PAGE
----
I spent yesterday evening putting the final touches on my server transition. The DNS update should be making its way through the ever clogging interweb tubes as you read this. Hopefully by Monday it’ll have made its way to the far corners of the interweb.
I do want to thank everyone that offered services and advice. There were a number of people that stepped up and offered discounted or even free hosting for this blog, and I really do appreciate those offers. In the end the server ended up on SliceHost running a xen Ubuntu 7.10 image. (I actually bought the SliceHost image about a month ago and, due to the holidays, had been unable to get everything migrated.) I’m glad to hear the good remarks in SliceHost’s favor. I hope I am as satisfied as the rest of you.
New Server Stats:
Information from /proc/cpuinfo shows four listings for “Dual-Core AMD Opteron(tm) Processor 2212 HE”, which I’m sure is shared with a number of other “slices”. I have 256M RAM dedicated to my “slice” and it is running Ubuntu 7.10 “Gutsy” Server. To help maintain a healthy speed I’m running the latest WP-Super-Cache plugin for WordPress and memcached underneath. I hope this new setup can withstand Digg and its minions.
Thoughts About the Old Host:
Having been with BlueHost for about nine-months I think I learned a few things about bulk-hosting companies and more specifically about my needs as a webmaster. For your everyday site I’m sure BlueHost is more than adequate. I have nearly a dozen other sites and blogs that I maintain, all (previously) hosted there, which have seen minimal issues. This site however is a different story. As the number of active Ubuntu users continues to rise the load on this site gets heavier and heavier. In its earlier days this site was not a threat to any host, but as it has matured I’m sure there are many hosts that would tremble at the thought.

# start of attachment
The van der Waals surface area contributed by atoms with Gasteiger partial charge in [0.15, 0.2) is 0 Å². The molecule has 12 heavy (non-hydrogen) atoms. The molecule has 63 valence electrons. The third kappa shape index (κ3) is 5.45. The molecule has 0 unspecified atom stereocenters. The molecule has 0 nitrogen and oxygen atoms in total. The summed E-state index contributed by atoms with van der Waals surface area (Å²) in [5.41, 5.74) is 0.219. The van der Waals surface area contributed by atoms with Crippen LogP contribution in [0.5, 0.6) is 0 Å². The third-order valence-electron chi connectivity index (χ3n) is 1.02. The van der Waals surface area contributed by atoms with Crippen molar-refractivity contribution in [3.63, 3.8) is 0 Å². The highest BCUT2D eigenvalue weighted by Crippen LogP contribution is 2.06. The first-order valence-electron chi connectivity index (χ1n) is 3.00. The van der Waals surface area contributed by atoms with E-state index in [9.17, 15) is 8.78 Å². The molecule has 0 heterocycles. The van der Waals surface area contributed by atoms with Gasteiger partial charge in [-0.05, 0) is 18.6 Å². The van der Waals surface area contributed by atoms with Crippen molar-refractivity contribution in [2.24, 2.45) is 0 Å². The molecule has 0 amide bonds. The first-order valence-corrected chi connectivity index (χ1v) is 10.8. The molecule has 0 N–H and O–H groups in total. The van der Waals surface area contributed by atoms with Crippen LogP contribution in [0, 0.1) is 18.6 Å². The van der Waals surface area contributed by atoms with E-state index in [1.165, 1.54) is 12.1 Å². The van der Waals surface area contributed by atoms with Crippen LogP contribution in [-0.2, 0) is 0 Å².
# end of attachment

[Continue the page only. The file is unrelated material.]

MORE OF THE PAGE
I’m sad to say that I’m really disappointed in the way that BlueHost handled the load issues. It isn’t an uncommon practice for hosting providers to temporarily suspend a site with a high load, but I think it is a bad practice. I think a better solution would be to contact the site owner and notify them of the server load. Offer to keep the site online and available (when it really is needed most!), perhaps for a small additional fee worked into the contract. When a hosting provider takes down a site under a heavy load all they are doing is making both parties look incompetent. If BlueHost had gone the extra mile with my server load vs suspending the site and making it unavailable I would be singing a different tune now altogether. Praises vs grief.
It’s water under the bridge now and we’ve moved on. Here is to 2008 and (hopefully) a very accessible, very active Ubuntu Tutorials blog!